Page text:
Millionaire Fast-Food CEO: Higher Minimum Wage Hurts Us All

Millionaire Fast-Food CEO: Higher Minimum Wage Hurts Us All

One fast-food CEO has a message for the workers toiling away in his industry: The minimum wage hike you’ve been clamoring for will only hurt you.

The consequences of raising the minimum wage include more youth unemployment, higher prices and increased automation, says Andy Puzder, the head of CKE restaurants, the parent company of Hardees and Carl’s Jr.

“Government needs to get out of the way,” Puzder told Yahoo! Finance in an interview Monday. “If government gets out of the way, businesses will create jobs and wages will go up.”

So far, the federal government has largely stayed out of the way. Congress has not taken up President Barack Obama's call to raise the minimum wage to $10.10 an hour from $7.25. And with the exception of a few companies, like Costco, In-N-Out Burger and Boloco, businesses haven't taken the initiative to create higher paying jobs.

Puzder made $4.4 million in 2012, according to Forbes. That's about 291 times what a minimum wage worker makes in a year, if they're earning the federal minimum and working full-time. The average fast food CEO made 721 times what minimum wage workers took in in 2013, according to a recent report from the Economic Policy Institute.


Puzder doesn't address this imbalance. Instead he argues that raising the minimum wage would price teens and young adults out of a job because more experienced adults will want to flip burgers and make these higher wages. In states that have already raised the minimum that's what's happening, he said. More experienced workers are "willing" to take these higher paying fast food jobs, particularly after seeing their hours cut because of Obamacare.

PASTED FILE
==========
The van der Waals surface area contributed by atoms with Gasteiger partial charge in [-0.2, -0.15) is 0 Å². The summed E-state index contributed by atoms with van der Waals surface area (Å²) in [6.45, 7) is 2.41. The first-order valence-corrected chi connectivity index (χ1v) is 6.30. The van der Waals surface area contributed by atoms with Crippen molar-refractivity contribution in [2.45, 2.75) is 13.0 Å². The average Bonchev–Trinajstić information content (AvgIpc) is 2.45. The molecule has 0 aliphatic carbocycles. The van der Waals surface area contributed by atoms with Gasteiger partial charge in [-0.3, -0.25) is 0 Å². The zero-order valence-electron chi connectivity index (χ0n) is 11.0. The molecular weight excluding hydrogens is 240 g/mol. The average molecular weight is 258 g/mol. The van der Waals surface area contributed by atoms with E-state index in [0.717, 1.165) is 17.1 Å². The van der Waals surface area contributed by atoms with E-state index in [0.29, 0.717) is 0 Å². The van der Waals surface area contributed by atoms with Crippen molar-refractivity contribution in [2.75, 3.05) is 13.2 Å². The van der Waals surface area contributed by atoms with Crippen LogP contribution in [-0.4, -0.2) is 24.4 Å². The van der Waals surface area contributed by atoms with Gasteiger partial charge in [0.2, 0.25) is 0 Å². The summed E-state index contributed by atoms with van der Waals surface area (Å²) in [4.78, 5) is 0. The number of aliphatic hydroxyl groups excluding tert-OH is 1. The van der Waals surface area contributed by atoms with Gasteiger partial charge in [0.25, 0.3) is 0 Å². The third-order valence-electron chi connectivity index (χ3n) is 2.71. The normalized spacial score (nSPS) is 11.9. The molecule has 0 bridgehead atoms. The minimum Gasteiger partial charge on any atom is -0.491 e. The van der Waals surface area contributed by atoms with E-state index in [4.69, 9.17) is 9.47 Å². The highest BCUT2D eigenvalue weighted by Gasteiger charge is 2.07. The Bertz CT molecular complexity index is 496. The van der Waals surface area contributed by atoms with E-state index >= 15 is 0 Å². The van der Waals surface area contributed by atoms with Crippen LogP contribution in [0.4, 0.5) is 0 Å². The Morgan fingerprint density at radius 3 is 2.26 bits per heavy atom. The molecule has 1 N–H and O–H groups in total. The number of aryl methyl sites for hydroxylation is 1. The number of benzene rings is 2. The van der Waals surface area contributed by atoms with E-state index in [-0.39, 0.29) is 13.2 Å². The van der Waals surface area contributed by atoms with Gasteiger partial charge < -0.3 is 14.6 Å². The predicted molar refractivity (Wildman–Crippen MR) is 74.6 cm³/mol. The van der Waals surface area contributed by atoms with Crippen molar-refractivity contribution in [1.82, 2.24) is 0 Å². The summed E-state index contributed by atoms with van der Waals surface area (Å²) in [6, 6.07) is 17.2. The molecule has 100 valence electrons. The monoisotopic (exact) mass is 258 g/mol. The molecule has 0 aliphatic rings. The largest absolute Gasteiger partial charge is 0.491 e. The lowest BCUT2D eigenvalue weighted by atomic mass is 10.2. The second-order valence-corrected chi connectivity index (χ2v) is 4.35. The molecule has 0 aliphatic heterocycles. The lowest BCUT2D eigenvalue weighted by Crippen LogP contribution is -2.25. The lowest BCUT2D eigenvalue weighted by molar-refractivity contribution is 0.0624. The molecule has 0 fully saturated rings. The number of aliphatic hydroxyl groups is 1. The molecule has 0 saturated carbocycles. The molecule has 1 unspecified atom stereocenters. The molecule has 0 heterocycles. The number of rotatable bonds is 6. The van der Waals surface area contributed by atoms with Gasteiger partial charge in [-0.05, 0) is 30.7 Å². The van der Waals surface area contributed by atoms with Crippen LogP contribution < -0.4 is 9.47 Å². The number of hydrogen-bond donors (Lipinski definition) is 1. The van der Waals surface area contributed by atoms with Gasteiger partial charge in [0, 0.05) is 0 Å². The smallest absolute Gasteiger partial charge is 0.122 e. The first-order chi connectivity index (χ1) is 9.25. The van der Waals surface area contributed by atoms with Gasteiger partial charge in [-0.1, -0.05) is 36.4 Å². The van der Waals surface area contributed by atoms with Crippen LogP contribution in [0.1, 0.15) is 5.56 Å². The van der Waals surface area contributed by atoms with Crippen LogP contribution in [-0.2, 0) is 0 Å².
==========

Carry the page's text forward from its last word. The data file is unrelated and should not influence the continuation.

There are two problems with Puzder's reasoning: First, there's little evidence that companies are cutting worker hours because of Obamacare.

Second, while it's true that more adults are working in fast-food now, that's largely because of an economic recovery that's mostly taken place in low-wage work. Jobs that pay low-wages, like those in fast food, have accounted for 44 percent of job gains over the last four years, while middle-income jobs accounted for 26 percent of job gains during the same period, according to an April report from the National Employment Law Project.

In other words, adults are working in fast-food, because they have no other alternative. Not, as Puzder would claim, because of wages that are slightly higher than the federal minimum.

About 40 percent of fast food workers are at least 25 years-old and more than 30 percent have at least some college education, according to an August analysis of Census data from the Center for Economic and Policy Research, a left-leaning think tank focused on economic issues.

For his part, Puzder -- who has railed in the past against policies that could hurt his bottom line, like expanding the types of workers eligible for overtime -- said that “very few” of his employees, particularly the older ones, make the minimum wage.

CORRECTION: An earlier version of this post incorrectly stated that CKE is the parent company of Arby's. Arby’s is owned by Roark Capital Group, which also owns CKE.

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